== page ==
Lee Hazlewood, Trouble Is A Lonesome Town

Andrew Perry

By Andrew Perry

on 03.04.13 in Reviews

A grouchy Texan with a fathoms-deep voice, Lee Hazlewood was one of American pop music’s great outsiders. He’s best known for masterminding Nancy Sinatra’s “These Boots Are Made For Walkin’” in 1966, then cutting a couple of brilliant, if risquéé duet albums with Old Blue Eyes’ daughter.

A trip through the grouchy Texan’s macabre and somewhat bleak world

Before that, he was best described as a hustler, who’d enjoyed success producing fellow Texan Duane Eddy’s twangy guitar instrumentals, but had failed in his quest to make it as a radio DJ, and a solo artist. This first installment in a reissue campaign from Light In The Attic, the illustrious label responsible for Rodriguez, The Monks and many more, tells of his early steps in the latter direction.

Trouble Is A Lonesome Town was released by Mercury in ’63, which majored in country music at the time, but it didn’t trouble the scorers. Each of its 10 tracks features a spoken introduction from Hazlewood, in which, with typically mordant wit, he lays out a background narrative about Trouble, a fictional sleepy railroad town in the old Wild West, and the cowboy characters who inhabit it — all by way of preparation for their exploits in the songs that follow.

“The people that live in Trouble do lots of remembering — I guess that’s because they ain’t got much to look forward to,” he quips at the beginning, before an acoustic guitar strums, his rumbling singing voice takes over, and we’re off into Hazlewood’s macabre and somewhat bleak world. Along the way, we meet Sleepy the undertaker, who only smiles “when he sees one of the old folks looking pale” (“We All Make The Flowers Grow”), and the town’s glamour puss, Anna Mae Stilwell, whose husband woefully informs some jealous menfolk that “she can’t cook, she can’t love, she ain’t worth a dime” (“Look At That Woman”).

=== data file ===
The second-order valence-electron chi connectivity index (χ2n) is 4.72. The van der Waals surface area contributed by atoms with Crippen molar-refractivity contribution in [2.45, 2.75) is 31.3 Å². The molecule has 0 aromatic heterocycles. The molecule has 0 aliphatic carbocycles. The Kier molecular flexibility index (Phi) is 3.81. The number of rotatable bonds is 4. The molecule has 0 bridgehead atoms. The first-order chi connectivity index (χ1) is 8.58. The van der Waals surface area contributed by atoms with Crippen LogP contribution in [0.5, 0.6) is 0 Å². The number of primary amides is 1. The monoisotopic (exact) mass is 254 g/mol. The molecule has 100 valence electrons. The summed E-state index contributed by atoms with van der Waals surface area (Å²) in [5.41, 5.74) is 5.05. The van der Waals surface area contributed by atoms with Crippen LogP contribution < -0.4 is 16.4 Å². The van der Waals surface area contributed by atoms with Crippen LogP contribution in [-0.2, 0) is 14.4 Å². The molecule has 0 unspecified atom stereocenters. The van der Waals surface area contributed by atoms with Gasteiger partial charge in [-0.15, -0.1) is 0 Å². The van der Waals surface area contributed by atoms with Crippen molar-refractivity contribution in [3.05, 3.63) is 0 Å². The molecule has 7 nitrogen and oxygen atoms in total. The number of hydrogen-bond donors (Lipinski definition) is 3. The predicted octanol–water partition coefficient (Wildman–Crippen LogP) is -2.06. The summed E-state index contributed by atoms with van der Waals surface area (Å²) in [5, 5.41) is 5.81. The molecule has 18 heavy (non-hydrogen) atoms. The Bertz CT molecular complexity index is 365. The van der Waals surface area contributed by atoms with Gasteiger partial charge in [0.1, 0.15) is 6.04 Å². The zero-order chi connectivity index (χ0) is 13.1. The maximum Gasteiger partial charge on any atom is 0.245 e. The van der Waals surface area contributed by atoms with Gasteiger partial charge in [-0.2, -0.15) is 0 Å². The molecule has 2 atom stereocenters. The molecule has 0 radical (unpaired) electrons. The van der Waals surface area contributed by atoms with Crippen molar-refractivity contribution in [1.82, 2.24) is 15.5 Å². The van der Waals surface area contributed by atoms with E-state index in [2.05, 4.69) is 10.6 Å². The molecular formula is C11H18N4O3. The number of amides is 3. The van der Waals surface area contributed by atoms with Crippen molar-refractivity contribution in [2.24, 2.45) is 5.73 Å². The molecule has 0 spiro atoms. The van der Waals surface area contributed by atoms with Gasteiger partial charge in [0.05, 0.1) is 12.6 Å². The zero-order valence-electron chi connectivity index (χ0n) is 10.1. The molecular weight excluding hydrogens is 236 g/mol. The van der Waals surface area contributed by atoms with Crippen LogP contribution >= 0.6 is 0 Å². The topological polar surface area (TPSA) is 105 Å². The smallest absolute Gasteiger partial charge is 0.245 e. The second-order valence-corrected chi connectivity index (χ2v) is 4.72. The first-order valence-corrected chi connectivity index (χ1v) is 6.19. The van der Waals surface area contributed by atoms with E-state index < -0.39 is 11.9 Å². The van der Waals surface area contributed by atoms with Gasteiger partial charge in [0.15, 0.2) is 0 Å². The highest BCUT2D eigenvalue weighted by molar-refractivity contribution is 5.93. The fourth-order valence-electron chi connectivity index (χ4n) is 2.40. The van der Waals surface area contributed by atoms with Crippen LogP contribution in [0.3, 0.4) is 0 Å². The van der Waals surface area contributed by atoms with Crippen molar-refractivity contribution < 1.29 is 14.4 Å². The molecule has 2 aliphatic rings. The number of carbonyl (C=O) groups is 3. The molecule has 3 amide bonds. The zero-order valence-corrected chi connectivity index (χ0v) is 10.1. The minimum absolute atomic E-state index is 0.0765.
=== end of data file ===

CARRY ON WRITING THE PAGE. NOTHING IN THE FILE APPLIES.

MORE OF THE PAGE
Trouble was certainly conceived in pre-PC days. Its format was hardly groundbreaking — Hazlewood, then a wily 34-year-old, borrowed it from Johnny Cash’s 1960 travelogue, Ride This Train — yet his style of campfire storytelling is uniquely his. Even on a cold winter’s night in Blighty, it can transport you to the dusty canyons of Nevada. Though, as with much country, it’s not for those prone to depression, it’s a record which provides a rare sense of one-on-one company.

The idiosyncrasy of Hazlewood’s vision is underlined across this superlative re-release’s 15 bonus tracks, most of which haven’t been heard in 40 years — if at all. Some were released under the prosaic, short-lived pseudonym, Mark Robinson, while two others were cut with Duane Eddy & His Orchestra.

On “It’s An Actuality,” an unreleased demo from as early as 1955-56, Hazlewood served up the couplet, “Normal people love perfection/ They read Playboy’s middle section.” He would rattle many a feminist’s cage right up to his death in ’07, but, just like esteemed men of letters like Norman Mailer and Henry Miller, he was a true American classic.